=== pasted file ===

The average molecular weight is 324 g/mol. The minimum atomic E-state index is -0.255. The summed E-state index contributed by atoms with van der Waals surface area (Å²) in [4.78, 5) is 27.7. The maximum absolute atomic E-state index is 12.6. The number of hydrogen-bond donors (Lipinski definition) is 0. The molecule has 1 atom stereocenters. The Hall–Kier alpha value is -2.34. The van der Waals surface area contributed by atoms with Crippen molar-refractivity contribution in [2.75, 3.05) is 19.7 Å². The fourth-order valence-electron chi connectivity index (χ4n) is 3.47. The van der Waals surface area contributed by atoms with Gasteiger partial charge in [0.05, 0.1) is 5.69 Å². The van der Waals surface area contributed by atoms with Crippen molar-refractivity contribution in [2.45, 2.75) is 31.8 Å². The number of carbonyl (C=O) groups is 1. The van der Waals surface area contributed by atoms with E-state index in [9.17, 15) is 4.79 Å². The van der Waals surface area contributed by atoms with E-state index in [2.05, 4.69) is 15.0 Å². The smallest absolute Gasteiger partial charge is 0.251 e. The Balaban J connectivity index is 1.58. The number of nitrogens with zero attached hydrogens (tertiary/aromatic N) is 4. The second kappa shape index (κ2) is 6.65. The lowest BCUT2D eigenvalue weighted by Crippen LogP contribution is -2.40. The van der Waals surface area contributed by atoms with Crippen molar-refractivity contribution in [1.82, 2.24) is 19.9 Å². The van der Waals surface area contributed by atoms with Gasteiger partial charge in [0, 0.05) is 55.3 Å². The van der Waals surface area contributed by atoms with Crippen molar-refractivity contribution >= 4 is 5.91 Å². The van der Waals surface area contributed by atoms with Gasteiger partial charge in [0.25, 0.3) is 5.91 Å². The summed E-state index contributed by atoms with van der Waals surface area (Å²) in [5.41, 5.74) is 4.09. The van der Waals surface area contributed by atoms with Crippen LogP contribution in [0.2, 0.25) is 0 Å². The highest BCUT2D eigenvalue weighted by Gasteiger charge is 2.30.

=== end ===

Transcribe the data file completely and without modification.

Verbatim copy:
The average molecular weight is 324 g/mol. The minimum atomic E-state index is -0.255. The summed E-state index contributed by atoms with van der Waals surface area (Å²) in [4.78, 5) is 27.7. The maximum absolute atomic E-state index is 12.6. The number of hydrogen-bond donors (Lipinski definition) is 0. The molecule has 1 atom stereocenters. The Hall–Kier alpha value is -2.34. The van der Waals surface area contributed by atoms with Crippen molar-refractivity contribution in [2.75, 3.05) is 19.7 Å². The fourth-order valence-electron chi connectivity index (χ4n) is 3.47. The van der Waals surface area contributed by atoms with Gasteiger partial charge in [0.05, 0.1) is 5.69 Å². The van der Waals surface area contributed by atoms with Crippen molar-refractivity contribution in [2.45, 2.75) is 31.8 Å². The number of carbonyl (C=O) groups is 1. The van der Waals surface area contributed by atoms with E-state index in [9.17, 15) is 4.79 Å². The van der Waals surface area contributed by atoms with E-state index in [2.05, 4.69) is 15.0 Å². The smallest absolute Gasteiger partial charge is 0.251 e. The Balaban J connectivity index is 1.58. The number of nitrogens with zero attached hydrogens (tertiary/aromatic N) is 4. The second kappa shape index (κ2) is 6.65. The lowest BCUT2D eigenvalue weighted by Crippen LogP contribution is -2.40. The van der Waals surface area contributed by atoms with Crippen molar-refractivity contribution in [1.82, 2.24) is 19.9 Å². The van der Waals surface area contributed by atoms with Gasteiger partial charge in [0, 0.05) is 55.3 Å². The van der Waals surface area contributed by atoms with Crippen molar-refractivity contribution >= 4 is 5.91 Å². The van der Waals surface area contributed by atoms with Gasteiger partial charge in [0.25, 0.3) is 5.91 Å². The summed E-state index contributed by atoms with van der Waals surface area (Å²) in [5.41, 5.74) is 4.09. The van der Waals surface area contributed by atoms with Crippen LogP contribution in [0.2, 0.25) is 0 Å². The highest BCUT2D eigenvalue weighted by Gasteiger charge is 2.30.